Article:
£5.6M BBSRC collaborative award for research into Foot-and-Mouth Disease Virus involving Edinburgh Infectious Diseases

The Biotechnology and Biological Sciences Research Council (BBSRC) has just announced major funding of £5.6M for a new research project to tackle one of the world's most devastating livestock viruses - Foot-and-Mouth Disease Virus. 

Prof Juergen Haas, of the Division of Pathway Medicine, University of Edinburgh and member of Edinburgh Infectious Diseases is part of the this collaborative project.  The project - "The Molecular Biology of FMDV Replication: Towards New Methods of FMDV Disease Control"- will integrate the work of academics at the Pirbright Institute with those from the Universities of  Edinburgh, Dundee, St Andrews and Leeds. The research programme aims at providing the knowledge base to develop a new generation of more effective vaccines and improve diagnosis.

FMDV causes one of the most economically important viral diseases of domestic livestock including cattle, sheep, goats and pigs. Since the disease is endemic in many countries, transmission by international travel and trade presents an on-going potential threat to the UK. It is one of the most contagious mammalian viruses and can infect over 70 species of wildlife, greatly increasing the difficulty of disease control - further complicated by the existence of 7 distinct serotypes with thousands of strains of the virus.

New developments in methods of studying the molecular biology of this virus, together with the development of new state-of-the art facilities at the Pirbright Institute, present an exciting opportunity to transform our understanding of how this virus grows in cells, to modify the virus genome and to improve diagnosis - all designed to improve the control of FMDV.

Professor Haas says:

The objective of the research programme of the our group at the University of Edinburgh is the identification and characterisation of key steps in the FMDV life cycle using state-of-art genomic technologies such as genome-scale RNA interference and yeast-two-hybrid protein interaction screens. The identification of viral and host factors that are crucial for the extremely fast viral replication, the establishment of latency in some affected animals and the viral pathogenesis will help to develop new approaches for prevention and therapy.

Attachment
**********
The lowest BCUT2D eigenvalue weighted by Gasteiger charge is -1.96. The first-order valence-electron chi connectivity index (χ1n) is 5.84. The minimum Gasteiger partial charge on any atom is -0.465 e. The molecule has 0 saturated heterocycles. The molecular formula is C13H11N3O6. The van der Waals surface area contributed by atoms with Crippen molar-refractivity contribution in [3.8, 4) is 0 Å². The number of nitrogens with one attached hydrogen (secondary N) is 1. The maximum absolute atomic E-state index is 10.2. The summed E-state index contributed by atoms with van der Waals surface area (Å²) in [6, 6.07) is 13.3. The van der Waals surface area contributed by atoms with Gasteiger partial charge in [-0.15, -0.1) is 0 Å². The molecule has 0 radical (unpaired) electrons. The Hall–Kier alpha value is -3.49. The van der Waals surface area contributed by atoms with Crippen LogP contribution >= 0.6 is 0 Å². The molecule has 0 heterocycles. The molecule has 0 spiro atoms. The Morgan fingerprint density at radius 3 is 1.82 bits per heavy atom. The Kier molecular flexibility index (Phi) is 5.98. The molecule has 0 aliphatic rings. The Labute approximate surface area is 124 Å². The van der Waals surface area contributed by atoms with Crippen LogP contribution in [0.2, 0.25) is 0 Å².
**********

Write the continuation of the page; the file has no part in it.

Lead researcher Professor Martin Ryan of the University of St Andrews, said:

One approach will be to alter the virus to make new strains that can infect animals without causing disease. These weakened viruses can prompt an immune response from the infected animal, giving it protection from subsequent infection."

The researchers will also attempt to use knowledge of how the virus grows in cells to make a new type of virus that could only grow in specially designed "helper" cells, meaning the virus couldn't then grow in animals. This would make the use of existing conventional vaccines a much safer process.

Professor Ryan added:

The strength of this project arises from combining the expertise from a multi-disciplinary team and the use of state-of-the art research technologies. Success would stimulate the routine use of vaccine to control FMDV around the globe. This would reduce the global incidence of FMD with enormous economic and social value worldwide."

Professor Terry Jackson, from The Pirbright Institute, said:

One of humanity's biggest challenges in coming years will be to meet a growing demand for food. Animal diseases have a major impact on the productivity of the livestock industry and safeguarding animal welfare will be a major component of maximising food production."

Professor Dave Rowlands and Dr Nic Stonehouse will contribute from the University of Leeds. Professor Rowlands said: New technologies can now enable academic institutions to work safely with non-infectious forms of the virus. This greatly expands the range of specialised techniques that can be applied to the study of this globally important pathogen"

More details are available on the websites below

© Images have been provided through courtesy of the Institute of Animal Health and the Pirbright Institute


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